With the shutdown of such prestigious summer collegiate leagues such as the Cape Cod League and the Alaska League, the level of play in the Sunflower Collegiate League is expected to go through the roof.


That was the message delivered by the staff and management of the Newton Rebels to its players Monday afternoon at Klein-Scott Field as the team assembled for the first time.


The Rebels get less than a week of practice, opening the season at 7 p.m. Saturday at Klein-Scott Field against the 316 Elite, a National Baseball Congress World Series qualifier from last season.


About 32 players reported Monday for a team meeting and the team’s first workout.


"We actually did pretty well (recruiting) considering the situation," Rebels general manager Mark Carvalho said. "I’ve been coaching for like 37 years and I’ve never had to deal with a situation like this —  temperature checks, all of the things we’ve had to deal with. We had a couple of kids from Taiwan who couldn’t make it because flights were restricted. We had a couple of other kids who couldn’t make it because of what we have going on in America and the world. When the other leagues closed up … I was getting e-mails almost daily. We lost some quality guys, but we got a lot of (NCAA) Division I guys – and that’s been going on in the whole league. We’re going to have the most Division I guys ever."


In the past few years, Sunflower League rosters have been made up primarily of junior college, NAIA and NCAA Division II and III players. Most of the Division I players in the league were either reserves or players who needed to stay close to home for summer class obligations.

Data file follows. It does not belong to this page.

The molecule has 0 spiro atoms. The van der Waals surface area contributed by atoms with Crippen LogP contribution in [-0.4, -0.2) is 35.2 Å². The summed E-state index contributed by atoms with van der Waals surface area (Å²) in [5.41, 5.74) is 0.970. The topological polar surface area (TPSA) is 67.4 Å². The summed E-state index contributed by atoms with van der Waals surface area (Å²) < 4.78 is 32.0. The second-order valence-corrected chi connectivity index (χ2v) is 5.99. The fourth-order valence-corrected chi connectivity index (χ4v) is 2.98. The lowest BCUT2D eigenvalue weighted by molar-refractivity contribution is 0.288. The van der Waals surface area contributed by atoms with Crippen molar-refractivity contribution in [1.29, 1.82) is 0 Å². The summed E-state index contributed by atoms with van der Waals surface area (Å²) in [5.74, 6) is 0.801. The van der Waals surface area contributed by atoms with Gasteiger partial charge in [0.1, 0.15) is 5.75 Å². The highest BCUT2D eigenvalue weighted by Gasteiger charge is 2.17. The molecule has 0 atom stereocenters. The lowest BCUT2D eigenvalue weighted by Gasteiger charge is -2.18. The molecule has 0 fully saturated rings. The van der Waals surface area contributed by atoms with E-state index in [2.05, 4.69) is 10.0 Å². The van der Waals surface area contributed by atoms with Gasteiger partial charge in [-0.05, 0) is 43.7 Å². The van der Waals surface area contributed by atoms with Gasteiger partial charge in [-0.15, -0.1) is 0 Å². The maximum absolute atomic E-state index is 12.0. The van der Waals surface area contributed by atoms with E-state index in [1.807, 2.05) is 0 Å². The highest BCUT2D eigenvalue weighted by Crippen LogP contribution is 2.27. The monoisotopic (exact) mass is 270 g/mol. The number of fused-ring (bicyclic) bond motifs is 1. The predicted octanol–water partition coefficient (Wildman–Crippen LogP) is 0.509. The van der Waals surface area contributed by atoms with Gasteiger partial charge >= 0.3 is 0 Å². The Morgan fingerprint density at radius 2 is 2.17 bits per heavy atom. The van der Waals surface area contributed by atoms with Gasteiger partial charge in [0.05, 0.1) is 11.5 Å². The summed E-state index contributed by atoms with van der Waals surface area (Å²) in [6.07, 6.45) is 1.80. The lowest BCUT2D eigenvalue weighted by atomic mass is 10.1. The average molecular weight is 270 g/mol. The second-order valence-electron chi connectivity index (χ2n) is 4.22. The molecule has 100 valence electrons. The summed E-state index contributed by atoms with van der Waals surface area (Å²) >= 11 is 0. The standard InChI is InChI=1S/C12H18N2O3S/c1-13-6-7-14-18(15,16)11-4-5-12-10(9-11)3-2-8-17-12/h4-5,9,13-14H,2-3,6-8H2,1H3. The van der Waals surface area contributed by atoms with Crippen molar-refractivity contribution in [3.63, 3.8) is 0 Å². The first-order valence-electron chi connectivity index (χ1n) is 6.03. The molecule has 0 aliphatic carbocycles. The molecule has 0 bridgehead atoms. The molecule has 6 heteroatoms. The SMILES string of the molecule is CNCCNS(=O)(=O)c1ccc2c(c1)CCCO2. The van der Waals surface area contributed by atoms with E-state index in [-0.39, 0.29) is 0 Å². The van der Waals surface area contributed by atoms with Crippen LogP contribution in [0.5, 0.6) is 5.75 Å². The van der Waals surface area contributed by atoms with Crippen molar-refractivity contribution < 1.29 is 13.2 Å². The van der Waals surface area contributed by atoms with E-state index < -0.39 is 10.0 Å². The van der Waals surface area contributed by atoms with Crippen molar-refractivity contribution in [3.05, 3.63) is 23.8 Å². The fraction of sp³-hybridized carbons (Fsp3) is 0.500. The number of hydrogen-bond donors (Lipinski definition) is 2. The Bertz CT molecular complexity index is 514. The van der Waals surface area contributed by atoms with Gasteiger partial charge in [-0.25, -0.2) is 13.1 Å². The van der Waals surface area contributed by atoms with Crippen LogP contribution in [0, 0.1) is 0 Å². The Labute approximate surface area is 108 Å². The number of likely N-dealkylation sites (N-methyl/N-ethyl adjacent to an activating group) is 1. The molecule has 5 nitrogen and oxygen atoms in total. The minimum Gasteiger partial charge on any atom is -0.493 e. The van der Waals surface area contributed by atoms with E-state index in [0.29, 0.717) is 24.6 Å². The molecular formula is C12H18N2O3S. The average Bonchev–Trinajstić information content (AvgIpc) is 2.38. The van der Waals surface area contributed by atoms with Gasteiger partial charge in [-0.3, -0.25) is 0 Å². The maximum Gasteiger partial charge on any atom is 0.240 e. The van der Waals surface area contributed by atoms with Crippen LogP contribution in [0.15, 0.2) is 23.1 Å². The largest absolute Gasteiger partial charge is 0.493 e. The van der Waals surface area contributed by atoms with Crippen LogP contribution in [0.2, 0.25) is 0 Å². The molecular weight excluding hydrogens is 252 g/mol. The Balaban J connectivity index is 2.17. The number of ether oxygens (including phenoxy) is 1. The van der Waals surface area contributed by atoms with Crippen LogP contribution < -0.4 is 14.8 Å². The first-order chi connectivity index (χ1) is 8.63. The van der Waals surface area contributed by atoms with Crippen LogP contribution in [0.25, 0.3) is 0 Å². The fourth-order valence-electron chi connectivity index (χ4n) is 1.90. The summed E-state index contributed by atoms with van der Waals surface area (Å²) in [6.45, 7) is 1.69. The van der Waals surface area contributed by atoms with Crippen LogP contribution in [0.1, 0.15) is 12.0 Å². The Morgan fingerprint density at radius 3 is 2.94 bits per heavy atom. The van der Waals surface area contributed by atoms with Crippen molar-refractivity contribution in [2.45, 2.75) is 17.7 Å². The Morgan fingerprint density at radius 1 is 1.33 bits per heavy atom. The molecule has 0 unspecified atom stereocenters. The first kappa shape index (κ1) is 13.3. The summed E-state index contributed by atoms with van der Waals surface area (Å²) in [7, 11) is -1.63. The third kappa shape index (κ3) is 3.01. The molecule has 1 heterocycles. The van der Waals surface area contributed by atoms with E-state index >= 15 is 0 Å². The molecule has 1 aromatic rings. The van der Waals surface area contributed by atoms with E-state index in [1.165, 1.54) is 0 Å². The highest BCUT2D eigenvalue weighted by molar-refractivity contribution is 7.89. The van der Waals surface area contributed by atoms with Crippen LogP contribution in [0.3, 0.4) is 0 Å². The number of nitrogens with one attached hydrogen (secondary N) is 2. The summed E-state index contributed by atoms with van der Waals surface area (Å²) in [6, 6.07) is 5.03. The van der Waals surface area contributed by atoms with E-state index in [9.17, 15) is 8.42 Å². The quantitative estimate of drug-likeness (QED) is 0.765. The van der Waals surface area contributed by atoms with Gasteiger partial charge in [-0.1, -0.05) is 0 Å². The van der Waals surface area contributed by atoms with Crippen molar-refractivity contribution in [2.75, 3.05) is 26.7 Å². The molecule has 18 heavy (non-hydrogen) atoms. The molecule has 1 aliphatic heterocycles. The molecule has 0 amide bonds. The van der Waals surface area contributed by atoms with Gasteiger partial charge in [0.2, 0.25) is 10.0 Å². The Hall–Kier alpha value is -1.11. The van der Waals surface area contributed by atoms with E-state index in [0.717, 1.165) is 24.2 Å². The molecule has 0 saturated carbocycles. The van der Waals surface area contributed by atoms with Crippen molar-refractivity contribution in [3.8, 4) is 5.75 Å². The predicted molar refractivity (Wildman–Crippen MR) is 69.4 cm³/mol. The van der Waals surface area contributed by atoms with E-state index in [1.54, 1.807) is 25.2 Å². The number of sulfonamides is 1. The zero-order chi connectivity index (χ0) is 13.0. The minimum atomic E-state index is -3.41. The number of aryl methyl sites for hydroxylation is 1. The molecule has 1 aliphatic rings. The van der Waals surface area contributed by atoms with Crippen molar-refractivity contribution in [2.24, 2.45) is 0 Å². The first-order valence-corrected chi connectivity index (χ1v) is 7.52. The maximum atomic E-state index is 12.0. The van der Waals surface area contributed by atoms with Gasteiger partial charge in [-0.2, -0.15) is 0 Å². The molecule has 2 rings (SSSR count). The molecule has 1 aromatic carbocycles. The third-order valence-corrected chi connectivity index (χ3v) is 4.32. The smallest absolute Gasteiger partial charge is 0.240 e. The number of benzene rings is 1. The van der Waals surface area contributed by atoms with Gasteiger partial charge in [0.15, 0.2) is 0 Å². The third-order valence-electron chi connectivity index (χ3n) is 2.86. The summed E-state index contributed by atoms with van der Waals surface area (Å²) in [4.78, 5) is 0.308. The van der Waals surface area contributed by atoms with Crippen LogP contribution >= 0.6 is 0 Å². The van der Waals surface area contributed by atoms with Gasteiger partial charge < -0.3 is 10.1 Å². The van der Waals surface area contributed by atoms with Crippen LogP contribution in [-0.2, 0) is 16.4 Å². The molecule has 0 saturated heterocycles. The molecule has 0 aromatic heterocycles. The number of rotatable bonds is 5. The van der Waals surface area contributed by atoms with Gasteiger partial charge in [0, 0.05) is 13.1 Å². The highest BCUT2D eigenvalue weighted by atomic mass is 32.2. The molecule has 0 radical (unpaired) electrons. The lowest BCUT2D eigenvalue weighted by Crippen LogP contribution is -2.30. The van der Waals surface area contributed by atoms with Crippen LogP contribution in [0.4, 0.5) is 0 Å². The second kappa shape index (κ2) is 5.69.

"Next year, when other leagues open up, a lot of those players will go back, but this year, the league is loaded," Carvalho said. "Everybody has them, so it will be pretty competitive."


The Rebels are coming off a 21-19 season, 16-18 in league play. Newton finished five games out of the division lead and 4 1/2 games out of the final NBC World Series berth given to the league.


Last year’s team was hampered by an eight-game losing streak in league play, all by one run.


"On a recruiting basis, we’re looking pretty good," Newton field manager Brett Clark said. "We have more offense than we’ve ever had before. We have some guys who can pitch it. It doesn’t matter what the league’s going to do, we just have to take care of ourselves. You have to win early now, just because you don’t have that first couple of weeks playing. You have to win now."


While most of the players got just two to three weeks of play before their college seasons were shut down, Clark said it was now up to the individual player to take responsibility to stay in shape. Since most pitchers weren’t able to throw, he won’t be running up pitch counts early in the season.


One of the top returners is pitcher Zach Bravo, starting his third summer with the Rebels.


The Lamar University junior from Albuquerque, N.M., was 1-0 in four games this spring with a 2.95 earned-run-average, 21 strikeouts and four walks. Bravo had four saves in eight games with the Rebels last season with a 0.90 ERA and 21 strikeouts. He was an NBC All-American in 2018.


"It was definitely weird going home and not being on campus," Bravo said. "I haven’t been at home that time of year in four years. The majority of the classes I had were online, but I had a couple of them that were pretty tough. … I got four starts. I definitely got in the groove before the season was shut down."


Bravo was drafted last season by the Tampa Bay Rays in the 29th round, but with this year’s MLB draft (which starts this week) being cut to just five rounds, he doesn’t expect his name to be called.


"I’m hoping," Bravo said. "But with just five rounds, a lot of those picks are going to guys in Power-5 schools. I was thinking I would go in rounds five to 10, at least that’s what I’ve been told. I really haven’t heard much in the last few days."


The format for the NBC World Series has not been set, but the field may be cut to as few as eight teams. Much of that will depend on if the first-year, Class AAA Wichita Wind Surge is able to play this season.


"Everything has just been crazy," Carvalho said. "All the other coaches and GMs have just been shaking our heads. We’re trying to keep a positive attitude."


No guidelines have been set yet for home attendance, but all games this year will be webcast on YouTube on the Newton Kansas Rebels channel. Frank Martinez and Kansan managing editor Chad Frey will be among the play-by-play announcers.